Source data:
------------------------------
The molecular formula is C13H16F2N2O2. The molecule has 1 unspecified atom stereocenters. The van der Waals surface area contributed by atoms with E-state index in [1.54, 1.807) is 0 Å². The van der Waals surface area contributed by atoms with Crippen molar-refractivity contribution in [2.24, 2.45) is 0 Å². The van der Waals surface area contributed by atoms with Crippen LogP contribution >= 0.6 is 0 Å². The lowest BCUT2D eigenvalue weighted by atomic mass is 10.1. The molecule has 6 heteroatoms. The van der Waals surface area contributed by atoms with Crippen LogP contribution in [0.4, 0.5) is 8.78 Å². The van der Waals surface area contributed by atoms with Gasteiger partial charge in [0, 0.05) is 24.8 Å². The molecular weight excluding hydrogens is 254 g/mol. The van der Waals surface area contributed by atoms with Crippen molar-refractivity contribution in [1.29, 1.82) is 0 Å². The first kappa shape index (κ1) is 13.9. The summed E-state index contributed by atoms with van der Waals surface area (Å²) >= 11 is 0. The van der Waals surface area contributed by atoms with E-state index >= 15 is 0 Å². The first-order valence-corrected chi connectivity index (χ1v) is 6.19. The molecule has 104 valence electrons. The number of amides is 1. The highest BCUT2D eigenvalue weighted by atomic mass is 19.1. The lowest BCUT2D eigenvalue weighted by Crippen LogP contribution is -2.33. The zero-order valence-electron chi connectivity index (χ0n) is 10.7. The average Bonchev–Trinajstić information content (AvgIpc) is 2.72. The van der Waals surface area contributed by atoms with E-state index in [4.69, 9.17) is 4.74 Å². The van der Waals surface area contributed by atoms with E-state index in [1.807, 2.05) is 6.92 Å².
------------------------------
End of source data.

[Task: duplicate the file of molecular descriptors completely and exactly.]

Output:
The molecular formula is C13H16F2N2O2. The molecule has 1 unspecified atom stereocenters. The van der Waals surface area contributed by atoms with E-state index in [1.54, 1.807) is 0 Å². The van der Waals surface area contributed by atoms with Crippen molar-refractivity contribution in [2.24, 2.45) is 0 Å². The van der Waals surface area contributed by atoms with Crippen LogP contribution >= 0.6 is 0 Å². The lowest BCUT2D eigenvalue weighted by atomic mass is 10.1. The molecule has 6 heteroatoms. The van der Waals surface area contributed by atoms with Crippen LogP contribution in [0.4, 0.5) is 8.78 Å². The van der Waals surface area contributed by atoms with Gasteiger partial charge in [0, 0.05) is 24.8 Å². The molecular weight excluding hydrogens is 254 g/mol. The van der Waals surface area contributed by atoms with Crippen molar-refractivity contribution in [1.29, 1.82) is 0 Å². The first kappa shape index (κ1) is 13.9. The summed E-state index contributed by atoms with van der Waals surface area (Å²) >= 11 is 0. The van der Waals surface area contributed by atoms with E-state index >= 15 is 0 Å². The first-order valence-corrected chi connectivity index (χ1v) is 6.19. The molecule has 104 valence electrons. The number of amides is 1. The highest BCUT2D eigenvalue weighted by atomic mass is 19.1. The lowest BCUT2D eigenvalue weighted by Crippen LogP contribution is -2.33. The zero-order valence-electron chi connectivity index (χ0n) is 10.7. The average Bonchev–Trinajstić information content (AvgIpc) is 2.72. The van der Waals surface area contributed by atoms with E-state index in [4.69, 9.17) is 4.74 Å². The van der Waals surface area contributed by atoms with E-state index in [1.807, 2.05) is 6.92 Å².